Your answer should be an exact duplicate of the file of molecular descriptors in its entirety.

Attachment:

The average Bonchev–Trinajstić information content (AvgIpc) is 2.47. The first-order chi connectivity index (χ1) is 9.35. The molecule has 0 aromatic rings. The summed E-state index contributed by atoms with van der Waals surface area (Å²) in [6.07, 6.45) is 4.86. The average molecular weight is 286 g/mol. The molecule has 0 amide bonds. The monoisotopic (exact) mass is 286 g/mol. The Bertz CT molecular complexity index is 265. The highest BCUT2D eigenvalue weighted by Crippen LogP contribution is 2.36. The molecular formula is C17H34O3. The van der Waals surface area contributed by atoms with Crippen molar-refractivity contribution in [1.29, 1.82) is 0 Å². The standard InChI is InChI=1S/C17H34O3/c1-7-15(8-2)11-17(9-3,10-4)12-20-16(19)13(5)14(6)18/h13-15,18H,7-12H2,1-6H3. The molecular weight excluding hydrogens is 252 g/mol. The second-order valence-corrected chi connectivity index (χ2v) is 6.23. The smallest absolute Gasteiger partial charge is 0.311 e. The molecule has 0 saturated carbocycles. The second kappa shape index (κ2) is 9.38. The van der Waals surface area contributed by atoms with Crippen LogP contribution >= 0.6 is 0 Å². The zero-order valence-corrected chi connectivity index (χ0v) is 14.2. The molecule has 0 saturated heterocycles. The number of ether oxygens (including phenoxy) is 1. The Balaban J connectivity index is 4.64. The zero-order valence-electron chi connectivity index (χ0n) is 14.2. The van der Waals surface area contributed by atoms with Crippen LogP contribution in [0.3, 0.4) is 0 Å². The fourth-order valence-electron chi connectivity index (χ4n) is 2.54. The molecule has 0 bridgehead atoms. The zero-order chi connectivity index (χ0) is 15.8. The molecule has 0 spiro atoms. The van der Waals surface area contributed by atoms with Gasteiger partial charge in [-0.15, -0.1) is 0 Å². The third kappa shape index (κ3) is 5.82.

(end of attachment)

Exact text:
The average Bonchev–Trinajstić information content (AvgIpc) is 2.47. The first-order chi connectivity index (χ1) is 9.35. The molecule has 0 aromatic rings. The summed E-state index contributed by atoms with van der Waals surface area (Å²) in [6.07, 6.45) is 4.86. The average molecular weight is 286 g/mol. The molecule has 0 amide bonds. The monoisotopic (exact) mass is 286 g/mol. The Bertz CT molecular complexity index is 265. The highest BCUT2D eigenvalue weighted by Crippen LogP contribution is 2.36. The molecular formula is C17H34O3. The van der Waals surface area contributed by atoms with Crippen molar-refractivity contribution in [1.29, 1.82) is 0 Å². The standard InChI is InChI=1S/C17H34O3/c1-7-15(8-2)11-17(9-3,10-4)12-20-16(19)13(5)14(6)18/h13-15,18H,7-12H2,1-6H3. The molecular weight excluding hydrogens is 252 g/mol. The second-order valence-corrected chi connectivity index (χ2v) is 6.23. The smallest absolute Gasteiger partial charge is 0.311 e. The molecule has 0 saturated carbocycles. The second kappa shape index (κ2) is 9.38. The van der Waals surface area contributed by atoms with Crippen LogP contribution >= 0.6 is 0 Å². The zero-order valence-corrected chi connectivity index (χ0v) is 14.2. The molecule has 0 saturated heterocycles. The number of ether oxygens (including phenoxy) is 1. The Balaban J connectivity index is 4.64. The zero-order valence-electron chi connectivity index (χ0n) is 14.2. The van der Waals surface area contributed by atoms with Crippen LogP contribution in [0.3, 0.4) is 0 Å². The fourth-order valence-electron chi connectivity index (χ4n) is 2.54. The molecule has 0 bridgehead atoms. The zero-order chi connectivity index (χ0) is 15.8. The molecule has 0 spiro atoms. The van der Waals surface area contributed by atoms with Gasteiger partial charge in [-0.15, -0.1) is 0 Å². The third kappa shape index (κ3) is 5.82.